"Tell you what, Kev. Don't ask me why I can't leave without my wife. I won't ask you why you can." -Sheriff Dutton
The Crazies is about as cliché as it could possibly be. This movie has all the horror standbys: Tough-as-Nails-but-Loyal-and-Brave-Hero;
However, the way The Crazies is done--script, direction, acting--is competent. While it's not anything even a hard-core Romero fan would call genius, it is entertaining.
A remake of the 1973 George Romero film of the same title, which I have not seen but now want to, The Crazies takes place in a small Iowa farming town with about a thousand people in it where formerly kind, honorable citizens decide they're tired of sanity and begin doing fun things like walking into the middle of ongoing baseball games with loaded rifles and setting their families on fire. Sheriff "Honest-as-the-Day-is-Long" Dutton (Timothy Olyphant), the first person to realize something truly odd is going on, starts out determined to figure out why everyone's acting so strangely. Then he's determined to help people. By the end of the movie, he's just determined to keep himself and his wife alive, whatever the cost.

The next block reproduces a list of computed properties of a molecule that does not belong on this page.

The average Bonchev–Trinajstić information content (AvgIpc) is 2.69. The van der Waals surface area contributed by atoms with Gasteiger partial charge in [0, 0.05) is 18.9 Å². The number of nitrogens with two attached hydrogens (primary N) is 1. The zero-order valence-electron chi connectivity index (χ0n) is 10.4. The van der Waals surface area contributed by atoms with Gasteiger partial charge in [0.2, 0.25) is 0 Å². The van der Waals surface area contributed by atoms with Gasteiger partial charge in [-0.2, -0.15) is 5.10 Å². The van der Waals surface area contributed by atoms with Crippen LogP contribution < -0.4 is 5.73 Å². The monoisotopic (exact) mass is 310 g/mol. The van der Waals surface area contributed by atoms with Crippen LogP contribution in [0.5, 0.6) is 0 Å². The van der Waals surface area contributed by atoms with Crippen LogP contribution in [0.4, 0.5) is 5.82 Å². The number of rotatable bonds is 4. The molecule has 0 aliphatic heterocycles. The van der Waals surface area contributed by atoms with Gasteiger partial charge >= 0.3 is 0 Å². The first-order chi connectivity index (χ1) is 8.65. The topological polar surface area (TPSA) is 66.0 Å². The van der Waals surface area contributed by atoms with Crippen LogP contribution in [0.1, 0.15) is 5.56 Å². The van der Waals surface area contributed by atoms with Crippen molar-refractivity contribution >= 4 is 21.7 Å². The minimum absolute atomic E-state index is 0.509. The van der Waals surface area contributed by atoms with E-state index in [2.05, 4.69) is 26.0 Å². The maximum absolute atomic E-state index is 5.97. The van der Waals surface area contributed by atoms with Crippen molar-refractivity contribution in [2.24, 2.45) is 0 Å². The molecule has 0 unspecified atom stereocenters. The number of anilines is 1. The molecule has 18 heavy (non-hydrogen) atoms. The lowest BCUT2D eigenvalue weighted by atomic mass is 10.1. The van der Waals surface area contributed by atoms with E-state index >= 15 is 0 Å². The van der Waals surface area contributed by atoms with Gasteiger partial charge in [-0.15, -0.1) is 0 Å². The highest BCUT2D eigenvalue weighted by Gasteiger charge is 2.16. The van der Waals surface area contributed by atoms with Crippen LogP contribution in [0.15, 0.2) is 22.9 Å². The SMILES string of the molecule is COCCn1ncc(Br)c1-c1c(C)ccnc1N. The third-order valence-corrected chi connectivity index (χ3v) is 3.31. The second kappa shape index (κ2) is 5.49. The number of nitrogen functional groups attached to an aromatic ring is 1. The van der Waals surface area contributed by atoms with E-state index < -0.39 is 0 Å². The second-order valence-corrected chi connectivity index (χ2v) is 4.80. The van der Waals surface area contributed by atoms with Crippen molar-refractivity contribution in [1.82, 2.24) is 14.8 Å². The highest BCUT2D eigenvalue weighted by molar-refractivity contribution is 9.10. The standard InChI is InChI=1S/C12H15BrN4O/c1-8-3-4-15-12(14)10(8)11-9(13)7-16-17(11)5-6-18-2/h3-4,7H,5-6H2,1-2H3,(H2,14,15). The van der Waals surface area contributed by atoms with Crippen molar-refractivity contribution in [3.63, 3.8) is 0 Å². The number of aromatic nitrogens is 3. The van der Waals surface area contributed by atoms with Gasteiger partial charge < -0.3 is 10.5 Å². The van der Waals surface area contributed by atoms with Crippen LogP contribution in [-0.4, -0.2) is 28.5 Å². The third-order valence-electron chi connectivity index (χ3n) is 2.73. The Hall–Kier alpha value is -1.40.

Without giving any spoilers away, there's some government criticism in the story, and I think I caught a shot taken at the way America's troops are being treated abroad, too (watch for the scene where Dutton meets a government soldier who looks about twelve years old in a barn). While the criticism made sense in some places, in other scenes I wasn't left with the impression the government was at fault, and would have liked to see deeper exploration of just who in Oval Office was giving what orders and why.
The DVD extras are great; perfect, in fact. The disc is loaded with them, things like in-depth interviews with cast and crew that helped me figure out why they decided to shoot the movie the way they did. It's nice to see a horror movie get proper DVD treatment.
If you're a horror fan, a conspiracy fan, a thriller fan, or a Romero fan, give this one a rental some night, though I wouldn't suggest buying until you see it first. It's worth the look.